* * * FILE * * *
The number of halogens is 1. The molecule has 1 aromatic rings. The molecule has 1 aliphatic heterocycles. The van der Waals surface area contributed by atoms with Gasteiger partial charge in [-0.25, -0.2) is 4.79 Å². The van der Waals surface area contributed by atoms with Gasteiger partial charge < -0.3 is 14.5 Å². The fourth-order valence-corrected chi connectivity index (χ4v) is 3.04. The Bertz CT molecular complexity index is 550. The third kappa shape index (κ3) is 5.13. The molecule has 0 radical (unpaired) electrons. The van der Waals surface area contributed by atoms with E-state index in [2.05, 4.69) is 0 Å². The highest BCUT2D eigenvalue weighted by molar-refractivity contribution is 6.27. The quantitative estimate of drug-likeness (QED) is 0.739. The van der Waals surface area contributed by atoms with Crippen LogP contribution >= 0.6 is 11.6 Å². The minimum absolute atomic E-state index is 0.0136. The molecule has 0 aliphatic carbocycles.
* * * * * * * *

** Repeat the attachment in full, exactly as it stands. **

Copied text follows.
The number of halogens is 1. The molecule has 1 aromatic rings. The molecule has 1 aliphatic heterocycles. The van der Waals surface area contributed by atoms with Gasteiger partial charge in [-0.25, -0.2) is 4.79 Å². The van der Waals surface area contributed by atoms with Gasteiger partial charge < -0.3 is 14.5 Å². The fourth-order valence-corrected chi connectivity index (χ4v) is 3.04. The Bertz CT molecular complexity index is 550. The third kappa shape index (κ3) is 5.13. The molecule has 0 radical (unpaired) electrons. The van der Waals surface area contributed by atoms with E-state index in [2.05, 4.69) is 0 Å². The highest BCUT2D eigenvalue weighted by molar-refractivity contribution is 6.27. The quantitative estimate of drug-likeness (QED) is 0.739. The van der Waals surface area contributed by atoms with Crippen LogP contribution >= 0.6 is 11.6 Å². The minimum absolute atomic E-state index is 0.0136. The molecule has 0 aliphatic carbocycles.